While Congress continues to debate a variety of immigration reform proposals, employers should be mindful of measures already in place. In late 2005, Michael Chertoff, Secretary of the Department of Homeland Security, announced the Secure Border Initiative, which provides for greater government access to and scrutiny of immigration practices at U.S. worksites. Immigration and Customs Enforcement ("ICE") carries out the investigations and, so far, has shown little tolerance for lack of compliance by employers.
The new initiative expands employment-related immigration enforcement from what are known as "critical infrastructure" workplaces – such as airports, military bases, and petroleum installations – to worksites and employers of all types. In addition, ICE's focus has shifted from administrative fines to criminal charges for managers who knowingly hire or knowingly continue to employ illegal aliens. During the current fiscal year, ICE has arrested more than 2000 people and seized millions in cash and property as a result of worksite enforcement investigations across the country.
What can you do to protect your company?
- Careful and accurate I-9 compliance is more critical than ever. Employers must be certain that the I-9 process is conducted correctly and documented accurately for each new employee.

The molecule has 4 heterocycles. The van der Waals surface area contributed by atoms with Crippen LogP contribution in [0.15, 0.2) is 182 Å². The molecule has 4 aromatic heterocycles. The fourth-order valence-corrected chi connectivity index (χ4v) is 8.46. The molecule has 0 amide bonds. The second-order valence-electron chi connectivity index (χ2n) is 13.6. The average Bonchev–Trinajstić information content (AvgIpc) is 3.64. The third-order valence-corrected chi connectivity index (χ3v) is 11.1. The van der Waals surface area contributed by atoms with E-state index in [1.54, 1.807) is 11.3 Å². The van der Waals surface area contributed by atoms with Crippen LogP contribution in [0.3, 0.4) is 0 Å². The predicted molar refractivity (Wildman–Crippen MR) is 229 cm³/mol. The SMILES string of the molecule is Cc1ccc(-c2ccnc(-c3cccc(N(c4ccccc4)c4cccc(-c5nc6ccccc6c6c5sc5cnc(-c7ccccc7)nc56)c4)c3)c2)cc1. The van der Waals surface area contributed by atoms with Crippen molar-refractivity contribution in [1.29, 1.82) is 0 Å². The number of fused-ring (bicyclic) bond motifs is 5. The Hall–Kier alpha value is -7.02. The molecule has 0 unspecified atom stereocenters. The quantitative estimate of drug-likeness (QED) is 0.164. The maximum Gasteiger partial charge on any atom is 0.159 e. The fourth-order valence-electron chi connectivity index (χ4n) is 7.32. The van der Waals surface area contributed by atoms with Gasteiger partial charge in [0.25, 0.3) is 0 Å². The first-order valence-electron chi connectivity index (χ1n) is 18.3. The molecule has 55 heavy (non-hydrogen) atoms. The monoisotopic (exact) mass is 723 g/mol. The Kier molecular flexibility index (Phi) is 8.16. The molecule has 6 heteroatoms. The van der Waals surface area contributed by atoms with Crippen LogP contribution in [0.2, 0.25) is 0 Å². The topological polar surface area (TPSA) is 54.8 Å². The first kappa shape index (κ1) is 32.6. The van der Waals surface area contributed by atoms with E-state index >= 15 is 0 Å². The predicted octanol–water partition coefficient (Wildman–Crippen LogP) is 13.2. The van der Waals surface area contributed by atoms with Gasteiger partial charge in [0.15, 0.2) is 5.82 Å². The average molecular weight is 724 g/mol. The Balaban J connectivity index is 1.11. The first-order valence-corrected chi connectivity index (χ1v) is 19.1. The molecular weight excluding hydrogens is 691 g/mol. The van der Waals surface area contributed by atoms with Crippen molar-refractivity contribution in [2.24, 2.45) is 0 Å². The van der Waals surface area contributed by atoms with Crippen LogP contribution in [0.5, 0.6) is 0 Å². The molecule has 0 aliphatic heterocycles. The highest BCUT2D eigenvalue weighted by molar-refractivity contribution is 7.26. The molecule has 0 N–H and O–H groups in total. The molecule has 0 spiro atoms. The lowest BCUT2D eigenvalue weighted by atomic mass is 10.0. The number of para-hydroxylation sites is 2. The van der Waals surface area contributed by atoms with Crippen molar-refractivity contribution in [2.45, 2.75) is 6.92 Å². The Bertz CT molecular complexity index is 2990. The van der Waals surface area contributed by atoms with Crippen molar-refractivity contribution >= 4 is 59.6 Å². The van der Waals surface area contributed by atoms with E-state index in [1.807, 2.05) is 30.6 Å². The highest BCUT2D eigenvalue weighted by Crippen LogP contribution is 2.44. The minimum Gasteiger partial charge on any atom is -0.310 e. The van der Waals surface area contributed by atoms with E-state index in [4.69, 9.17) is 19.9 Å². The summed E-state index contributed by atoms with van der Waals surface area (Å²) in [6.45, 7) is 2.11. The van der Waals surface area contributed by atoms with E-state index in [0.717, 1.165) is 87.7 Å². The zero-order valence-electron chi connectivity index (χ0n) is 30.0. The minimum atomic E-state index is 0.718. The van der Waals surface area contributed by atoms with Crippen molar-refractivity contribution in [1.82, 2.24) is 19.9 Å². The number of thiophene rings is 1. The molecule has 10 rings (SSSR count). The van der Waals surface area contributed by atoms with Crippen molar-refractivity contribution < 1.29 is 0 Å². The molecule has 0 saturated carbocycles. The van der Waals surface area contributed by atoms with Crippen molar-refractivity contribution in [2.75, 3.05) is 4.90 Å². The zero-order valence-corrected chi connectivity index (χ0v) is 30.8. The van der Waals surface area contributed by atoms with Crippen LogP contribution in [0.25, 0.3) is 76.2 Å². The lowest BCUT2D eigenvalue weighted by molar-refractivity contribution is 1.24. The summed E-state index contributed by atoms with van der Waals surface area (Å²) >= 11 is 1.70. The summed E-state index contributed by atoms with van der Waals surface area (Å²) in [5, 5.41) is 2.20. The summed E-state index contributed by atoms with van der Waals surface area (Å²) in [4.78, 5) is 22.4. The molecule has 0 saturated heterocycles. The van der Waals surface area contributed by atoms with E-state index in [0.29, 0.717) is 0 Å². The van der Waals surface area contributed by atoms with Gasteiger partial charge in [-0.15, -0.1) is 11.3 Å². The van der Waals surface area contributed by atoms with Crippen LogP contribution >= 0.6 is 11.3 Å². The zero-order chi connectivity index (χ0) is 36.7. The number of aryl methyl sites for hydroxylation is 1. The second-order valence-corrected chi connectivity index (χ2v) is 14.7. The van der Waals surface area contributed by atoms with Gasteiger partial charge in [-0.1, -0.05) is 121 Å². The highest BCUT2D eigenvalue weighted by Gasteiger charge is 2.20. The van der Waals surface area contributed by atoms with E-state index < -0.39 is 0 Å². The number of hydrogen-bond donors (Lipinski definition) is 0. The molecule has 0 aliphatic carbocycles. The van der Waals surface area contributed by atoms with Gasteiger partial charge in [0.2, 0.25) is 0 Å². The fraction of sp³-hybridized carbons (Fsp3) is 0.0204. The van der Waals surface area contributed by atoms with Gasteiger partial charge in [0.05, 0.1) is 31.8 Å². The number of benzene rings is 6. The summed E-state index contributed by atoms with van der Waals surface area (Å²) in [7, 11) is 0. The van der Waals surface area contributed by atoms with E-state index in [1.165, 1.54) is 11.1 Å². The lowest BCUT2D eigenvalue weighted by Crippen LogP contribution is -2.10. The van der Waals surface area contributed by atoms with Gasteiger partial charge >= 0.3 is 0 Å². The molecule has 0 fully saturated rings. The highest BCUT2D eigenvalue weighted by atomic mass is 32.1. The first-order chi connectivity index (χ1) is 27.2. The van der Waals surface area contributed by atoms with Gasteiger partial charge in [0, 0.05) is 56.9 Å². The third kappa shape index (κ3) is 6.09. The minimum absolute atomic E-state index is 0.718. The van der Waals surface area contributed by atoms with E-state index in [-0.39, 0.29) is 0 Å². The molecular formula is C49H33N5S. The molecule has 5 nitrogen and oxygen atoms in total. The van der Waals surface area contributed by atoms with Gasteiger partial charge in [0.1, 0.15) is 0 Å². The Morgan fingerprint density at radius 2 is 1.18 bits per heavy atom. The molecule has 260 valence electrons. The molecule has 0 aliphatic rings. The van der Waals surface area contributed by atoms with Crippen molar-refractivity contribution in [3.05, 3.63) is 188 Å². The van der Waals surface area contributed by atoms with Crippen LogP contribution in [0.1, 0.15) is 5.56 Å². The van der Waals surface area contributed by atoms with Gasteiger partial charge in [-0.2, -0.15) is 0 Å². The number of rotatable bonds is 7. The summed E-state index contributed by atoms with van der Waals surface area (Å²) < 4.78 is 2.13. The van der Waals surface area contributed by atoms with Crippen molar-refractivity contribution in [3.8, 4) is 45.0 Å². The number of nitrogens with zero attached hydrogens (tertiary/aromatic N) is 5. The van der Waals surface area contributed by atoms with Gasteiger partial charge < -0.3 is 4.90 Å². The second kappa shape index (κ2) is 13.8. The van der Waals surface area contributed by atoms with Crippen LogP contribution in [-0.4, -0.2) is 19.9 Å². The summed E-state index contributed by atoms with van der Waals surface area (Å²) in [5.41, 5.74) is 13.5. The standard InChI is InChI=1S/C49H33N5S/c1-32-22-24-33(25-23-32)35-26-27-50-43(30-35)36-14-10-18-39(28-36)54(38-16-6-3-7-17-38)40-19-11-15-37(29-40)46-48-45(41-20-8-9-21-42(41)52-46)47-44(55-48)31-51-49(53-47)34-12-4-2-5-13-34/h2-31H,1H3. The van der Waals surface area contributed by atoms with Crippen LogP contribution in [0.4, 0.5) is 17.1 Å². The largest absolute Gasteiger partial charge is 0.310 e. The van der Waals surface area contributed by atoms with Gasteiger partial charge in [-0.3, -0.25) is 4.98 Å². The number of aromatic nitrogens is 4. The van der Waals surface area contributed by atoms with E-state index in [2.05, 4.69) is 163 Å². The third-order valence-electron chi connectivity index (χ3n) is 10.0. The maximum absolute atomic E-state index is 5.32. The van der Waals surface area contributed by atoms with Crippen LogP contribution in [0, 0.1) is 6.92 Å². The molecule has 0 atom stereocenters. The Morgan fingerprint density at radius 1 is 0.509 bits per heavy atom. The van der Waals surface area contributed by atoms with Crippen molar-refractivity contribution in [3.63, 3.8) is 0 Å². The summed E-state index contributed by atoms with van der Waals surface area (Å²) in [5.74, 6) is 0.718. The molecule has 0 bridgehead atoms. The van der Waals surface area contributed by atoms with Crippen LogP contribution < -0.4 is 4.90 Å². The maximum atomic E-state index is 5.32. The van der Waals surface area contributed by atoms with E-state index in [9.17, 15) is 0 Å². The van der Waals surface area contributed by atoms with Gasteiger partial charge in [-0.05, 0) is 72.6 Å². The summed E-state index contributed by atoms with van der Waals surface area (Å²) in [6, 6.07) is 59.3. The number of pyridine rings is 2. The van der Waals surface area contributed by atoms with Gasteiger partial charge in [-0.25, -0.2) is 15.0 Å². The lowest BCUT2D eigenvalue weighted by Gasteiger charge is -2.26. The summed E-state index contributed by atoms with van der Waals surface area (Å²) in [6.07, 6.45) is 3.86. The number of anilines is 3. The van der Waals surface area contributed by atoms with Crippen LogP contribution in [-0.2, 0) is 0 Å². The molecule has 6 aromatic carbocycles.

- Employers should strongly consider an internal I-9 audit – it is much better to discover and correct potential problems BEFORE being visited by ICE.
- At the same time, employers must remain careful to avoid discrimination against employees or applicants because they appear to be immigrants. Employers attempting to comply with Department of Homeland Security requirements can easily slip into unlawful race or national origin discrimination by excluding groups or types of individuals because they seem more likely than others to have suspect immigration credentials.
- Employers should be aware that employment verification requirements may change significantly in the coming months, with increased burdens placed on the employer and significant penalties for non-compliance. Congress has not yet passed any new law, but most immigration reform bills now under consideration carry stiffer rules on verification by employers.
TIP: Employers must achieve a delicate balance: They may not hire or continue to employ any individual not authorized to work in the U.S., but they also may not discriminate based on race or national origin. A careful I-9 process provides employers the best protection available by creating a record of immigration compliance and by giving employers the evidence they need to exclude applicants or employees of various races and national origins who do in fact lack proper work credentials.